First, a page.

The Riggs Blog
The Riggs blog is a mix of news about clinical work, research and educational activities from the Austen Riggs Center, as well as a source for information beyond our walls that we find interesting and thought-provoking.
The first task of a psychotherapist is to listen. This is not as easy as it might seem. Another person’s suffering can be hard to witness without turning away. Formal education in mental health teaches us to categorize and formulate according to patterns and principles. These are necessary guides but they cannot fully capture the sources of an individual’s trouble nor pinpoint guaranteed cures.
The American Psychiatric Association’s (APA) 167th Annual Meeting begins on Saturday, May 3rd in New York City and the inaugural meeting of the Psychotherapy Caucus will occur during this meeting on Monday, May 5th from 3:00 to 5:00pm at the Sheraton New York Times Square Hotel, 811 Seventh Avenue, Lower Lobby, Conference Room E.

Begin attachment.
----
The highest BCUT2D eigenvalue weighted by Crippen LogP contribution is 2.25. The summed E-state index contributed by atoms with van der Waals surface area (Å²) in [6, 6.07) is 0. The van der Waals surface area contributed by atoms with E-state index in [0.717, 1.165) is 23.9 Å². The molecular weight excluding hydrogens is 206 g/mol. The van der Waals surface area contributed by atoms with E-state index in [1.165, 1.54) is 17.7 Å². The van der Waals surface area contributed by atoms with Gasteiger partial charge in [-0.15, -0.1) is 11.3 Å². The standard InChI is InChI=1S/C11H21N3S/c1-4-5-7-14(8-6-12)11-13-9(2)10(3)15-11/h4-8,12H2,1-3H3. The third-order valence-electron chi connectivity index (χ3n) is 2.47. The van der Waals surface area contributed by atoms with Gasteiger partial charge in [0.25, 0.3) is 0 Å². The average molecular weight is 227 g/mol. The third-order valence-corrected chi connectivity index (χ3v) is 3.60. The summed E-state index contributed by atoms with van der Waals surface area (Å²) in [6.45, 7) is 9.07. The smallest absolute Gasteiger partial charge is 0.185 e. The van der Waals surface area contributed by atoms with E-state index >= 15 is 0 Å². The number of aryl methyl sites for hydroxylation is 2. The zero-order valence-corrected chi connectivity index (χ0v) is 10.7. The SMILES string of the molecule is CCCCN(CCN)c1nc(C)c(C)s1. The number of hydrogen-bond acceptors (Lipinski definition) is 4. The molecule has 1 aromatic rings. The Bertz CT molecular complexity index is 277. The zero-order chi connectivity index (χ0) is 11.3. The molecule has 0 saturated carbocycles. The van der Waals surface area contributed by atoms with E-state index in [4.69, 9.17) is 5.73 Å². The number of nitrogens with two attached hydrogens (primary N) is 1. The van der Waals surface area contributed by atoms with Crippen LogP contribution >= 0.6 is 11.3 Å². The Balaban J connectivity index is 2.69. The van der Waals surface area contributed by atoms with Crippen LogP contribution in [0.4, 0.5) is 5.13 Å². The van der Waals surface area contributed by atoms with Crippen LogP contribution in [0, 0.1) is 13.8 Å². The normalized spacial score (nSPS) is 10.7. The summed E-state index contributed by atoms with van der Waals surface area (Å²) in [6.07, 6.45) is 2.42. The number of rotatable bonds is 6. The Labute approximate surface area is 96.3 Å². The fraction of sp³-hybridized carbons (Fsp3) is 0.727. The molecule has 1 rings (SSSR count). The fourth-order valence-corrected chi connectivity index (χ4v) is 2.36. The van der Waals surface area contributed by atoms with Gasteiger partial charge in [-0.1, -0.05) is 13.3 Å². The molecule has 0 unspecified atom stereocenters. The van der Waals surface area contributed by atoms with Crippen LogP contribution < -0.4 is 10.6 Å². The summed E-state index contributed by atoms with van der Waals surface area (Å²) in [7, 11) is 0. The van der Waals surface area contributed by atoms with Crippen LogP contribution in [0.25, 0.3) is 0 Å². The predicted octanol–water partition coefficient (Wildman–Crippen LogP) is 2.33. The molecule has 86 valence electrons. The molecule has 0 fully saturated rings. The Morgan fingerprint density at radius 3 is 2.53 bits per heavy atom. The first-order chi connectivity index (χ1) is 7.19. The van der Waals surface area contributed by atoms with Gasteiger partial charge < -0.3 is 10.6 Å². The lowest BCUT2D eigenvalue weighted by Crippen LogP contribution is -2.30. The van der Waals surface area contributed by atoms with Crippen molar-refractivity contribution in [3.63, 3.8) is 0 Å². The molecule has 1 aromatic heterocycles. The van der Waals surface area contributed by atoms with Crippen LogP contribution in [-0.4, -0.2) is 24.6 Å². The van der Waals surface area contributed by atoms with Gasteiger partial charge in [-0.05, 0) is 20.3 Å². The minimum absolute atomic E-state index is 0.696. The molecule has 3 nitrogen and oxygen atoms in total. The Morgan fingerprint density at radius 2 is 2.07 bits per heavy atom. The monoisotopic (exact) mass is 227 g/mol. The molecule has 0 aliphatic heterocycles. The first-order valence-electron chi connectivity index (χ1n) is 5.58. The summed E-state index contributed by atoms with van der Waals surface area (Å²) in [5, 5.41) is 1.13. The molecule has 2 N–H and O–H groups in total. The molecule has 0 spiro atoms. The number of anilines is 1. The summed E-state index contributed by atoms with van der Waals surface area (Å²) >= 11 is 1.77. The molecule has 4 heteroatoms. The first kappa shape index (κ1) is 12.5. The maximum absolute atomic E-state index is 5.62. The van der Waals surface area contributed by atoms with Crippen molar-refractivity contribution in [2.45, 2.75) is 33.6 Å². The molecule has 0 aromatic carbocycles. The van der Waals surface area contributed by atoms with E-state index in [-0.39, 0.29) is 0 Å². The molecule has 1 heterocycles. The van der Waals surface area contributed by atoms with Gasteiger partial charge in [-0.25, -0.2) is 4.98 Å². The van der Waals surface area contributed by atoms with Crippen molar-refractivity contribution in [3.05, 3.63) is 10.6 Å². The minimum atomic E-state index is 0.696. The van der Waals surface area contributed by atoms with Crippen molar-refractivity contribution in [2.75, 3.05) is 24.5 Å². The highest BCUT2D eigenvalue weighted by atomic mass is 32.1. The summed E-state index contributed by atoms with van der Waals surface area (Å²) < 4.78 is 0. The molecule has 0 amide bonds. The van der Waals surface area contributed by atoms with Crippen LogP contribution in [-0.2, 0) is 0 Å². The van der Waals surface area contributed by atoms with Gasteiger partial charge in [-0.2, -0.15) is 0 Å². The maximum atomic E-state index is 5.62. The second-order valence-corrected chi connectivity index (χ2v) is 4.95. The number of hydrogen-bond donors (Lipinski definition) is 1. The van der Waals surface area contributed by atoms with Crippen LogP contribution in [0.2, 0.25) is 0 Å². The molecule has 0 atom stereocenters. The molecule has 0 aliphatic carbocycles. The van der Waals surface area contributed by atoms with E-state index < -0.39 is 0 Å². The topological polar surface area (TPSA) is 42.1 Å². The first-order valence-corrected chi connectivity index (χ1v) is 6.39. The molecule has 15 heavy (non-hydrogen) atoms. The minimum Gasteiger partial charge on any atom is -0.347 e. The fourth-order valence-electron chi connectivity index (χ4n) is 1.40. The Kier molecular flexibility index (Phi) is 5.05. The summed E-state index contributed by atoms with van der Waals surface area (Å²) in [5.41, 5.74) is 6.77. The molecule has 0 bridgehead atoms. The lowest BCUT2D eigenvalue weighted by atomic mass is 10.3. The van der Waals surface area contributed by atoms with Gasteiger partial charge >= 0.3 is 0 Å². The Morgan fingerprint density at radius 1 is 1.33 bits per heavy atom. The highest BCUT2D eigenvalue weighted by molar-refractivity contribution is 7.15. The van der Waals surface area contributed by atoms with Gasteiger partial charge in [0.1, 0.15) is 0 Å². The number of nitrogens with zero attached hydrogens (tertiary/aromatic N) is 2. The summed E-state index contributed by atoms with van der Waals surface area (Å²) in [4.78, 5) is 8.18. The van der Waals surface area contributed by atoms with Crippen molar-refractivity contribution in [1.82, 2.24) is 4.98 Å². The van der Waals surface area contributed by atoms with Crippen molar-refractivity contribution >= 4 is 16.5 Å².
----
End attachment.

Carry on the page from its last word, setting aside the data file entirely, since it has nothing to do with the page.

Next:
Conflict is the theme of the 34th annual spring meeting of The American Psychological Association (APA) Division 39 (Division of Psychoanalysis). Although conflict is experienced at many levels - from individual suffering, to interpersonal and familial struggles, to violence and war, there are often few forums to discuss and learn from these experiences. This year’s program will promote a pluralistic dialogue to engage conflict openly and directly in an effort to hear differentiated perspectives with the goal of negotiation, clarification and understanding. Three Austen Riggs staff members will be presenting in this year’s program in New York City, taking place April 23 – 27.
The Erikson Institute of the Austen Riggs Center, the Yale Child Study Center and the Department of Psychiatry, Yale University School of Medicine are jointly sponsoring the third annual conference on parenting which will be held at the Austen Riggs Center on Friday and Saturday, May 16-17, 2014. The theme of this year’s conference focuses on the exploration of the research and clinical connections between early life experience, parenting, substance abuse, the intergenerational transmission of trauma, and the multiple life contexts for adult psychopathology.